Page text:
Q. I have repeatedly attempted to discipline one of my employees but it hasn’t done any good. “Shelby” likes to stir up trouble and constantly tries to intimidate her co-workers. Although I have warned her many times, her behavior hasn’t changed at all.

The problem is that Shelby works closely with the owner of our business. If I give her a performance warning, she goes crying to him and says I’m picking on her. He has frequently told me to just leave her alone.

Because the owner won’t allow me to do my job as office manager, Shelby knows she can get away with anything. Everyone is frustrated with her behavior and several people have left because of it. What can I do about this?

A. To find a more effective approach, you need to consider three facts. First, without the backing of higher management, disciplinary actions are completely meaningless. Issuing empty warnings might make you feel more like a manager, but you’re just wasting time and energy.

Second, to have any hope of success you must get the owner on your side. While a larger organization might provide other avenues of support, in a small, privately owned company, the owner has complete control. Despite having the title of office manager, you only have as much power as he gives you.

Finally, your biggest obstacle is that Shelby has more leverage than you do. As long as the owner keeps ruling in her favor, she can safely ignore your warnings. So you must help him see that she’s a problem that needs solving.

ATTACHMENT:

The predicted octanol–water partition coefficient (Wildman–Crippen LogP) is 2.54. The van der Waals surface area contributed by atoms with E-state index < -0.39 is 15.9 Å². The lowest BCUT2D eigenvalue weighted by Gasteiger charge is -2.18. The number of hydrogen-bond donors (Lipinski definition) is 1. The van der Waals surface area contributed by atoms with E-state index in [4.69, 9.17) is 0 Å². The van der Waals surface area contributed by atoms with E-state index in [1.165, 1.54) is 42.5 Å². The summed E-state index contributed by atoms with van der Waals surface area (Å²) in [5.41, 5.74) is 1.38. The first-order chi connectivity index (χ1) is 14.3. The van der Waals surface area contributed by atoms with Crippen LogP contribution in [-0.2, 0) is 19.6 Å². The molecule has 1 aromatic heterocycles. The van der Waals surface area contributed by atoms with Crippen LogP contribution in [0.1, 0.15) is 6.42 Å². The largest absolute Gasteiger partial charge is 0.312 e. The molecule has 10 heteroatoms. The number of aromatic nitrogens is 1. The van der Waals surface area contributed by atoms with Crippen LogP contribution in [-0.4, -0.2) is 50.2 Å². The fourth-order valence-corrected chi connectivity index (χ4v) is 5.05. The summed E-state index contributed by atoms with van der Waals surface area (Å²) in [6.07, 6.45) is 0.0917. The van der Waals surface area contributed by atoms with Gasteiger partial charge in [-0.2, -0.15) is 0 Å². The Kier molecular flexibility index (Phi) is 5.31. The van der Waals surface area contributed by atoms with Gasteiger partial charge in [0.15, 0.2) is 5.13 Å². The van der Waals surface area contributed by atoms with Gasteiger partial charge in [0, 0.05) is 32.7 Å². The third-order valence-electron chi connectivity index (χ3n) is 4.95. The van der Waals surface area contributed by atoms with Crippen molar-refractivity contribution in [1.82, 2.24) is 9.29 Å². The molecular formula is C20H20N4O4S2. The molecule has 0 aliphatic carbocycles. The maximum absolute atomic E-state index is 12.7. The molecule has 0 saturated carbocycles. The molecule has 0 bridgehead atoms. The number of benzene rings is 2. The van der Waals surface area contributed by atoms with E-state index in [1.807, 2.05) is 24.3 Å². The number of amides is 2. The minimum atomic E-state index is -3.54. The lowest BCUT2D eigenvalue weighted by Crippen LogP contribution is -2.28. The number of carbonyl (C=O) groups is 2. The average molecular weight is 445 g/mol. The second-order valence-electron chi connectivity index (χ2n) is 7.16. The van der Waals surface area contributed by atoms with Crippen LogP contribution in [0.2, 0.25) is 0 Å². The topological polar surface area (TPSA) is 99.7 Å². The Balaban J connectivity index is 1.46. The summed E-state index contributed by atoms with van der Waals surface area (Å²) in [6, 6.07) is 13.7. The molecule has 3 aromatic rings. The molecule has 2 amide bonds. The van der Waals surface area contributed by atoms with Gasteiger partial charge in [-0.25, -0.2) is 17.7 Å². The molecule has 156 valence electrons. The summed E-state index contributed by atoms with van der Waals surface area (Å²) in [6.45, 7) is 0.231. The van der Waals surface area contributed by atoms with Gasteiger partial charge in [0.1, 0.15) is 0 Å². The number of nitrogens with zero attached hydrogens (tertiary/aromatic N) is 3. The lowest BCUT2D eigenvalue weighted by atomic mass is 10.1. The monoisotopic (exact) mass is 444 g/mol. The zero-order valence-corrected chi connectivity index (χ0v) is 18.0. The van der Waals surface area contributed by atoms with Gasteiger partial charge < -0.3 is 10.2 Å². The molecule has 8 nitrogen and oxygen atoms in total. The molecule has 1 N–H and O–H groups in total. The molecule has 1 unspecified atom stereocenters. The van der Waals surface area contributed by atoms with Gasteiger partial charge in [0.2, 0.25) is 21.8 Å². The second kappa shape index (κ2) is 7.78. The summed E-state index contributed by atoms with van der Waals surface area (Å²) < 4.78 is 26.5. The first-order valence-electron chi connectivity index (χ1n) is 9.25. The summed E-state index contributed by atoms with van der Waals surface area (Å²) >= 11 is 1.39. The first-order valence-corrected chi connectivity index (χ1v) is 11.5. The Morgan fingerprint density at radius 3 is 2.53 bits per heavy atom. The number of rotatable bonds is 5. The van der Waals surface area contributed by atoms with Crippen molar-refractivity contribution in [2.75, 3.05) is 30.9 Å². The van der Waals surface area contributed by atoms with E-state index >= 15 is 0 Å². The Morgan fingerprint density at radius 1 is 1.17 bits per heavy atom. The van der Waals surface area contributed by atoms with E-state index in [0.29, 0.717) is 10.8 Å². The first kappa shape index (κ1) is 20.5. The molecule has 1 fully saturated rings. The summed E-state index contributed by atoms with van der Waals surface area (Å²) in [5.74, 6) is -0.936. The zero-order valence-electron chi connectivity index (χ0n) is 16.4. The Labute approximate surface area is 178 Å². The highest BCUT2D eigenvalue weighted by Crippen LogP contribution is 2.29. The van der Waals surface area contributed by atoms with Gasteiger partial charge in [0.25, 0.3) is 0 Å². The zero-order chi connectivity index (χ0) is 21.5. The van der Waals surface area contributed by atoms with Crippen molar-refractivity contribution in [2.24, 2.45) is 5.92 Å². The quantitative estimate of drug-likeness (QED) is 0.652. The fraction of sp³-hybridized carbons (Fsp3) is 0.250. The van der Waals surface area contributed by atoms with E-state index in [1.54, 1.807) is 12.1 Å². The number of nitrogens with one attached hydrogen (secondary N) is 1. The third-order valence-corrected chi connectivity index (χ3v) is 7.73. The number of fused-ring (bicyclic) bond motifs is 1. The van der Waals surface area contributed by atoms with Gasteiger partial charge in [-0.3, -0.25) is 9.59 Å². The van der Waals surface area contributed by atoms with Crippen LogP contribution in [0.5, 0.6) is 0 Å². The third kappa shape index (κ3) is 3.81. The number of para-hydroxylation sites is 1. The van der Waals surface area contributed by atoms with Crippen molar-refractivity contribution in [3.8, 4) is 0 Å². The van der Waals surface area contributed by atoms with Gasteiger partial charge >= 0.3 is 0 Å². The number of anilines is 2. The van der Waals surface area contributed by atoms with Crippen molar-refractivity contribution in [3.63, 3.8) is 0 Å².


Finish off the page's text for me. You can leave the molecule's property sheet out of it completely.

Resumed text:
To get the owner’s attention, keep the focus on business issues. Instead of complaining about Shelby’s irritating personality, calmly describe how her behavior is hurting the company. If she’s driving people away, for example, you could discuss the cost of turnover and the time required to train new staff.

When employees gripe about Shelby’s behavior, consider suggesting that they take their concerns directly to the owner. If he views this as a personal conflict between you and Shelby, hearing from her unhappy colleagues may paint a more accurate picture.

Q. I recently got a new manager who is giving me a hard time, so I’m hoping to transfer to another department. Because I have been in my position for three years, this would also be good for my career.

When I mentioned transferring, my manager said he wanted me to stay in this job for one more year. However, I would like to move as soon as possible. How should I handle this?

A. To avoid irritating your manager, you want to increase your odds of transferring without blatantly lobbying for a new position. Therefore, you should look for ways to interact with people who may know about available openings. As you grow your internal network, opportunities may appear.

At the same time, you should make every effort to get along with this challenging new boss. Remember that managers do talk to each other, so anyone who might hire you is likely to ask him for a recommendation.

Marie G. McIntyre is a workplace coach and the author of “Secrets to Winning at Office Politics.”

Twitter: @officecoach

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